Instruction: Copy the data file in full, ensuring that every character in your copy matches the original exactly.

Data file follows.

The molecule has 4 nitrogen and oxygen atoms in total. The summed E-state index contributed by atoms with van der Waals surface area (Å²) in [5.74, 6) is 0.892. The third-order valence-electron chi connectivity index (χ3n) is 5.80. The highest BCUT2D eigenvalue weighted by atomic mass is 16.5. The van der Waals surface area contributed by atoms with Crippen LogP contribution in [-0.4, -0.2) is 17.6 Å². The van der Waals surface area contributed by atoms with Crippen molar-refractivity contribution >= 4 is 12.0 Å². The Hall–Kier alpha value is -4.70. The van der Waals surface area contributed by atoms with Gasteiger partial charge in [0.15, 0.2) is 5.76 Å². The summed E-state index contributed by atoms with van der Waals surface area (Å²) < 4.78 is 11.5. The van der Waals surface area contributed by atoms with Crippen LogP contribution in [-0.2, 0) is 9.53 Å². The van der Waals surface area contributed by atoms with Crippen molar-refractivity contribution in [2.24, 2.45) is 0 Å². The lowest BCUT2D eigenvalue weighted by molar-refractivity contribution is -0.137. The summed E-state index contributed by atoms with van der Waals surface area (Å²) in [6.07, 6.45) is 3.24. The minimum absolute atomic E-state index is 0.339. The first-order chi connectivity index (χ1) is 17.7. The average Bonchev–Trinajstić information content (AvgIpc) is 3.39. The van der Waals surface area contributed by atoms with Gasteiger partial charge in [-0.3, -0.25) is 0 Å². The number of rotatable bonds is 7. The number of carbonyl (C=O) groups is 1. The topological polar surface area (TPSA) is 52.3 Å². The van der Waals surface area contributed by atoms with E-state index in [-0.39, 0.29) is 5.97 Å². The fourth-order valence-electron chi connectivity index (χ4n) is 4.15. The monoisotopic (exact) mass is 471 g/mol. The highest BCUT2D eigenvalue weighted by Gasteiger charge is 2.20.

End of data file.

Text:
The molecule has 4 nitrogen and oxygen atoms in total. The summed E-state index contributed by atoms with van der Waals surface area (Å²) in [5.74, 6) is 0.892. The third-order valence-electron chi connectivity index (χ3n) is 5.80. The highest BCUT2D eigenvalue weighted by atomic mass is 16.5. The van der Waals surface area contributed by atoms with Crippen LogP contribution in [-0.4, -0.2) is 17.6 Å². The van der Waals surface area contributed by atoms with Crippen molar-refractivity contribution >= 4 is 12.0 Å². The Hall–Kier alpha value is -4.70. The van der Waals surface area contributed by atoms with Gasteiger partial charge in [0.15, 0.2) is 5.76 Å². The summed E-state index contributed by atoms with van der Waals surface area (Å²) < 4.78 is 11.5. The van der Waals surface area contributed by atoms with Crippen LogP contribution in [-0.2, 0) is 9.53 Å². The van der Waals surface area contributed by atoms with Crippen molar-refractivity contribution in [2.24, 2.45) is 0 Å². The lowest BCUT2D eigenvalue weighted by molar-refractivity contribution is -0.137. The summed E-state index contributed by atoms with van der Waals surface area (Å²) in [6.07, 6.45) is 3.24. The minimum absolute atomic E-state index is 0.339. The first-order chi connectivity index (χ1) is 17.7. The average Bonchev–Trinajstić information content (AvgIpc) is 3.39. The van der Waals surface area contributed by atoms with Gasteiger partial charge in [-0.3, -0.25) is 0 Å². The number of rotatable bonds is 7. The number of carbonyl (C=O) groups is 1. The topological polar surface area (TPSA) is 52.3 Å². The van der Waals surface area contributed by atoms with E-state index in [-0.39, 0.29) is 5.97 Å². The fourth-order valence-electron chi connectivity index (χ4n) is 4.15. The monoisotopic (exact) mass is 471 g/mol. The highest BCUT2D eigenvalue weighted by Gasteiger charge is 2.20.